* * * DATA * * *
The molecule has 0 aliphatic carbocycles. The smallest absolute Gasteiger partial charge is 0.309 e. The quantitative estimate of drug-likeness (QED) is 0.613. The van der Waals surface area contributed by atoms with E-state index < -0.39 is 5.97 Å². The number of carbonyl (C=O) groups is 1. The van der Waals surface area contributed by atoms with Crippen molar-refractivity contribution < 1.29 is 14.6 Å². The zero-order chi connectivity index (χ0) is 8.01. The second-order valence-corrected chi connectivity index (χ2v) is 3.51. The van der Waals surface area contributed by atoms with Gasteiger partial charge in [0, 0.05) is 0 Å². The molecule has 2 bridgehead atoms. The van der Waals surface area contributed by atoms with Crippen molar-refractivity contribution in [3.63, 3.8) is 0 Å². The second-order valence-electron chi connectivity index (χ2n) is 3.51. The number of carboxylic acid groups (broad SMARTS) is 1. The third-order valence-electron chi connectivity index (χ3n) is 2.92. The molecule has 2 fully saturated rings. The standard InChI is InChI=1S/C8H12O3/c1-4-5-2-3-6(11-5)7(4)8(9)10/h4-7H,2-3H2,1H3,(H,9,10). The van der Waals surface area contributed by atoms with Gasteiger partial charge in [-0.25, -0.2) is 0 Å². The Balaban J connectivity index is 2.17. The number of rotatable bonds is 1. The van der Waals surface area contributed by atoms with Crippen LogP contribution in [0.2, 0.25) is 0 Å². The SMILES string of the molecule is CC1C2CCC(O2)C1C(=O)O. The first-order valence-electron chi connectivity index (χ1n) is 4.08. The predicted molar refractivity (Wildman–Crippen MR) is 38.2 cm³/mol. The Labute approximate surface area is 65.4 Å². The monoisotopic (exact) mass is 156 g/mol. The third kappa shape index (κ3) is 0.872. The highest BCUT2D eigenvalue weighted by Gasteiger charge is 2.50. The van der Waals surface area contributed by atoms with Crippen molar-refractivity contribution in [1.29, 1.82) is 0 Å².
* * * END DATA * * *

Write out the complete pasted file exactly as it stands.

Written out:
The molecule has 0 aliphatic carbocycles. The smallest absolute Gasteiger partial charge is 0.309 e. The quantitative estimate of drug-likeness (QED) is 0.613. The van der Waals surface area contributed by atoms with E-state index < -0.39 is 5.97 Å². The number of carbonyl (C=O) groups is 1. The van der Waals surface area contributed by atoms with Crippen molar-refractivity contribution < 1.29 is 14.6 Å². The zero-order chi connectivity index (χ0) is 8.01. The second-order valence-corrected chi connectivity index (χ2v) is 3.51. The van der Waals surface area contributed by atoms with Gasteiger partial charge in [0, 0.05) is 0 Å². The molecule has 2 bridgehead atoms. The van der Waals surface area contributed by atoms with Crippen molar-refractivity contribution in [3.63, 3.8) is 0 Å². The second-order valence-electron chi connectivity index (χ2n) is 3.51. The number of carboxylic acid groups (broad SMARTS) is 1. The third-order valence-electron chi connectivity index (χ3n) is 2.92. The molecule has 2 fully saturated rings. The standard InChI is InChI=1S/C8H12O3/c1-4-5-2-3-6(11-5)7(4)8(9)10/h4-7H,2-3H2,1H3,(H,9,10). The van der Waals surface area contributed by atoms with Gasteiger partial charge in [-0.25, -0.2) is 0 Å². The Balaban J connectivity index is 2.17. The number of rotatable bonds is 1. The van der Waals surface area contributed by atoms with Crippen LogP contribution in [0.2, 0.25) is 0 Å². The SMILES string of the molecule is CC1C2CCC(O2)C1C(=O)O. The first-order valence-electron chi connectivity index (χ1n) is 4.08. The predicted molar refractivity (Wildman–Crippen MR) is 38.2 cm³/mol. The Labute approximate surface area is 65.4 Å². The monoisotopic (exact) mass is 156 g/mol. The third kappa shape index (κ3) is 0.872. The highest BCUT2D eigenvalue weighted by Gasteiger charge is 2.50. The van der Waals surface area contributed by atoms with Crippen molar-refractivity contribution in [1.29, 1.82) is 0 Å².